La Boum Brunch starts out innocently enough, with a glass of bubbly and food service. But as soon as the blinds are closed and the lights go down, all bets are off. Lynch and his crew have created games sexual in nature, designed to integrate tables of customers who don’t know each other. There’s an emcee, burlesque-style performances and dancing. Lots of dancing.

The larger-than-life brunch, however, was taxing on the building. Bistro chairs, after all, are not crafted to support two grinding and tipsy revelers. In 2016, La Boum Brunch moved to a downtown club space that, though less intimate, allowed for a bigger party to rage.

Today, there’s also a second, evening party called La Boum Boum Room, which incorporates all the non-food elements of the brunch (“the shirtless, sexier, grittier parts,” he says). Lynch soon founded a company to control the La Boum brand.

Soon after La Boum Brunch moved, Lynch decided it was time for a change for him, too. He had bought the building but closed down L’Enfent Café, and now rents the space to the trendy burger joint Lucky Buns, run by Alex McCoy.

Lynch soon opened Red, White and Basil, a traditional Italian restaurant, which he later sold. Today, he owns and manages Wundergarten, a beer garden in NoMa (1101 First St., N.E.).

Lynch is still honored, though perhaps not so surprised, by the reception La Boum Brunch has received. He sees it as part of the evolution of the gay scene in D.C. When he first moved here, he says the community, “really only went to places we felt safe in; it was more segregated.”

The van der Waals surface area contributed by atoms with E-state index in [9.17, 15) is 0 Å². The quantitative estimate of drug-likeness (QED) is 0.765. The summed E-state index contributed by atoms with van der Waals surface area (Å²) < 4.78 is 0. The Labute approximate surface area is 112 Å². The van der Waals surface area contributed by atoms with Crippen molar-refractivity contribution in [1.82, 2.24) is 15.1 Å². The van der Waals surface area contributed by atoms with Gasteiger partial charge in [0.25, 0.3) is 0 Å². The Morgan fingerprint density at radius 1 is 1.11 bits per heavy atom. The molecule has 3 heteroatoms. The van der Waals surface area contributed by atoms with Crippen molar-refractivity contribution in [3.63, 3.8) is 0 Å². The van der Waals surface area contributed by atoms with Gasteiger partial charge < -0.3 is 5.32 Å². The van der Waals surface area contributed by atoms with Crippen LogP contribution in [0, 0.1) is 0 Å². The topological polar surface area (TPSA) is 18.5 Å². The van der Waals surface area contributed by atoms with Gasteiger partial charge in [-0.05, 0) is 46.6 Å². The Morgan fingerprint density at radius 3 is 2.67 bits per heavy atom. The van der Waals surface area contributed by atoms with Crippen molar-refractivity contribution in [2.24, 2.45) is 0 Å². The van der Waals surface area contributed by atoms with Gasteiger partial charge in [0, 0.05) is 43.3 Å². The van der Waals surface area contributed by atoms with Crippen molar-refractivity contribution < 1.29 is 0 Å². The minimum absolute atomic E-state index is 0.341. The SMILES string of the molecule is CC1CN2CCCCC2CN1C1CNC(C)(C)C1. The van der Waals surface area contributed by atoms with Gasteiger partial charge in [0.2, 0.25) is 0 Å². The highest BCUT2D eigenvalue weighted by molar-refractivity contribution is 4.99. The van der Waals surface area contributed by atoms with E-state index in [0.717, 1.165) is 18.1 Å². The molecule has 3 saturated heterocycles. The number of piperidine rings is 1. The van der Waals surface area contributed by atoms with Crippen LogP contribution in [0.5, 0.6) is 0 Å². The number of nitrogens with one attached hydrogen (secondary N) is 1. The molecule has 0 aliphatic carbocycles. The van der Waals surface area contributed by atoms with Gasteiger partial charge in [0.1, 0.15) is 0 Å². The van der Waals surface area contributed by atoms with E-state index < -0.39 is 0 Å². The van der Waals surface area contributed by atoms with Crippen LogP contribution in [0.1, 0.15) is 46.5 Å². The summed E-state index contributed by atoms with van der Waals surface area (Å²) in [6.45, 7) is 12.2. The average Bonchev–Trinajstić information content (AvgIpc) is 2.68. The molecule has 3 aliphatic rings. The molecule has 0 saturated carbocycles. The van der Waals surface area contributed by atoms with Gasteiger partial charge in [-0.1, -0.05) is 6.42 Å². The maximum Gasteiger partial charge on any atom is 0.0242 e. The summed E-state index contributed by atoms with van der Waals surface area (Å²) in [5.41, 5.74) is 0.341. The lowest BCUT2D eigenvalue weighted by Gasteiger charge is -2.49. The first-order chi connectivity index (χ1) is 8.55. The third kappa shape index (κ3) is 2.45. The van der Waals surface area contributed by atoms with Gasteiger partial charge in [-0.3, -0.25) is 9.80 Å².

Today, there’s much more assimilation.

“I think it’s gorgeous that people can be together and recognize how similar we are and overcome our differences through several bottles of champagne,” he says.

In 2016, Bravo TV called out L’Enfent Café as one of the top “5 Ranging Brunch Restaurants” in the country, along with others hand-picked from Vegas and L.A. Today, Lynch is looking to expand the franchise, perhaps in D.C. or even in other cities around the country. Make reservations online at

“La Boum brings together all different people, different races and sexualities. It’s a social experiment. People you’d never expect to party with and barriers are broken. And that’s the essence of La Boum.”

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Bars & Parties

KINETIC: Pride DC launches with 3 major events

Weekend kicks off Friday with UNCUT XL at BLISS



KINETIC: Pride DC will partner with Capital Pride Alliance to celebrate Pride month with three official events that will feature leading gay DJs: Abel, Ben Bakson, Joe Pacheco, Dan Slater and Alexis Tucci.

The weekend kicks off Friday, June 10 at 10 p.m. with UNCUT XL at BLISS Nightclub. Grammy-nominated DJ Abel will headline the city’s “most risqué circuit event of the year” at BLISS nightclub.